Now that the lazy summer days of August have given way to the September crackling of shoulder pads and helmets as football launches into full swing, pastors once again find themselves in their own competition for the time, attention and participation of their parishioners on Sundays.
For me, Mass and football have never conflicted. Not because I am some ultra-pious soul who has never been tempted to choose watching a football game over attending Mass, but rather because I am a college football fan. See, college football plays on Saturdays, so while most wives have come to grips with the fact that they lose their husbands on Sundays from September through January, my wife has always relished my Sunday freedom, while simultaneously cursing the fact that Saturday afternoons and evenings are held hostage because of my college football fandom.
Actually, she has come to love college football. I have helped my wife through two conversions in her life – one to Catholicism and the other from pro football to college football. We’re from Illinois originally, so she’s still a Bears fan at heart, but once she met me and realized how fanatical of a Notre Dame football fan I was, she knew pretty quickly that if she wanted to talk to me on Saturday’s in the fall, she’d have to watch Notre Dame football.
Now, she’s almost as big of a Fighting Irish football fan as I am. By the way, did I mention that Notre Dame is off to a 3-0 start this season and is currently ranked No. 11 in the country??
Sorry, I digress…got a little excited there for a moment.
Watching football again reminds me of how much of a team sport it really is. Eleven men working together to either move the ball down the field or stop the other team from moving the ball down the field. Every player is giving his all for a common goal – the good of the team. Each has a responsibility to himself and his teammates and if he does his job well, there’s a good chance success will follow.
In this way, it struck me while watching football last weekend how much football teams are like our families. Every family member has a role to play for the well-being of his or her self and for the family unit as a whole. Without one family member working and looking out for the good of all, the entire family suffers.
And as we all know in football, it is the quarterback that runs the show. He calls the play in the huddle, calls the signals at the line of scrimmage, makes sure everyone is in the right position and either hands the ball off to the running back or throws it downfield to a receiver. He’s the chief, the physical and spiritual leader of the offense.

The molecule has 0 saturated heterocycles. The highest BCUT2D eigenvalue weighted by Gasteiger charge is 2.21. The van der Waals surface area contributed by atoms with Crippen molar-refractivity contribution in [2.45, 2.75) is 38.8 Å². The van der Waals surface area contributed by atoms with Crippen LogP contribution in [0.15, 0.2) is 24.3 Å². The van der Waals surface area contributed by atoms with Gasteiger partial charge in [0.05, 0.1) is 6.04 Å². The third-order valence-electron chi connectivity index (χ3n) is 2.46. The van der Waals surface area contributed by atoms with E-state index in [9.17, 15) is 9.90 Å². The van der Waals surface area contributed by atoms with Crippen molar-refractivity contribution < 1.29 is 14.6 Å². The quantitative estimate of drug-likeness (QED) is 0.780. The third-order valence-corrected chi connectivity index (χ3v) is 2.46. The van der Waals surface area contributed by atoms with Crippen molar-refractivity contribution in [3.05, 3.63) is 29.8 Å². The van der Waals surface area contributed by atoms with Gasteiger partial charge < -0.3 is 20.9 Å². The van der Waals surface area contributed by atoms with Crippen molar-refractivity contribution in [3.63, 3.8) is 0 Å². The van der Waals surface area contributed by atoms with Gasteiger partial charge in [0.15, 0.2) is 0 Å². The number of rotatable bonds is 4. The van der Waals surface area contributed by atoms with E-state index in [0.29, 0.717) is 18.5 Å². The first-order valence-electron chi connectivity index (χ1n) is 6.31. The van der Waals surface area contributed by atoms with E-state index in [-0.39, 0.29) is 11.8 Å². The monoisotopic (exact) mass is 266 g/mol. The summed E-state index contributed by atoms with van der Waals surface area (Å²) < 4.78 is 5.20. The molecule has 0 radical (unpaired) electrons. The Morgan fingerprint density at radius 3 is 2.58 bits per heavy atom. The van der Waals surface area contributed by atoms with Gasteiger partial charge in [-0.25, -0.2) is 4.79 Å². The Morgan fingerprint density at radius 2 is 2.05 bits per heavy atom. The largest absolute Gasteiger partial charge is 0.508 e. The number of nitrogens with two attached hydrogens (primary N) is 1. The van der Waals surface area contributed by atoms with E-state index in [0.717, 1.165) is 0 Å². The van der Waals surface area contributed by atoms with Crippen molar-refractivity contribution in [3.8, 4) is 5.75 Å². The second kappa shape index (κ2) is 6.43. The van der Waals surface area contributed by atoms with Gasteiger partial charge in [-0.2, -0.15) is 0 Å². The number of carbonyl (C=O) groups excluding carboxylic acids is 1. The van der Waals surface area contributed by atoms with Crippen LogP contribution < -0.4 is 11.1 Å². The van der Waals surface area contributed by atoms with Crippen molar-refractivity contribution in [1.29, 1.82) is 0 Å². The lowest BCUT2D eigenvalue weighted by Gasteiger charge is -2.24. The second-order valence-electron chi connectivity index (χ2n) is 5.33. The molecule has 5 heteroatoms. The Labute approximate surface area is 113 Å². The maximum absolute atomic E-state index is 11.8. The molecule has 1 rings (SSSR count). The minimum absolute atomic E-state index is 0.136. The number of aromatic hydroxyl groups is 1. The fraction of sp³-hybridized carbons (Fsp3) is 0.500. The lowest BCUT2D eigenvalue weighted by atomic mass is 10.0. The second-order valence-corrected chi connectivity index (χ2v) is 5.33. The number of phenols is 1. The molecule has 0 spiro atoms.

Successful teams often have great quarterbacks who lead. Bad teams often do not.
When it comes to walking onto the gridiron of life each day, Jesus is our quarterback. Football quarterbacks are often equated with gods, but we know there’s only one quarterback in the game of life. Jesus is there for every battle, every struggle. He calls the plays, shows us the way to success and happiness. He challenges us to be the best we can be, puts us in position to succeed by honoring him with our thoughts, words and deeds and expects us to work for the common good of the team – our families, friends and the greater community of believers
Our family has put Jesus in the quarterback position, most especially in recent months. We’ve asked him to lead us, show us the way and to place us in positions and situations that he desires for us and that give him glory. He’s been our spiritual leader while I’ve been in between jobs searching for work, while our children prepared to head back to school and while my wife went back to work full-time for the first time in seven years.
Our family team needed Jesus the Quarterback at the helm to lead us, to give us courage. As usual, he didn’t disappoint.
On the campus of Notre Dame, the Hesburgh Library has a wall that contains a mosaic which stands 14 stories high and depicts Jesus as teacher. His hands are raised high above his head as he is surrounded by disciples. The mosaic has affectionately become known as “Touchdown Jesus” because it can be seen from inside Notre Dame Stadium and on sunny football Saturdays, it looks as if Jesus is signaling “Touchdown!” after another Fighting Irish score.
“Touchdown Jesus” is with us every day. He is the quarterback of our lives and the leader of our families. He encourages us to work together for the good of all and to trust him with our lives, fully believing in faith that he will guide, protect and sustain us through all of life’s battles.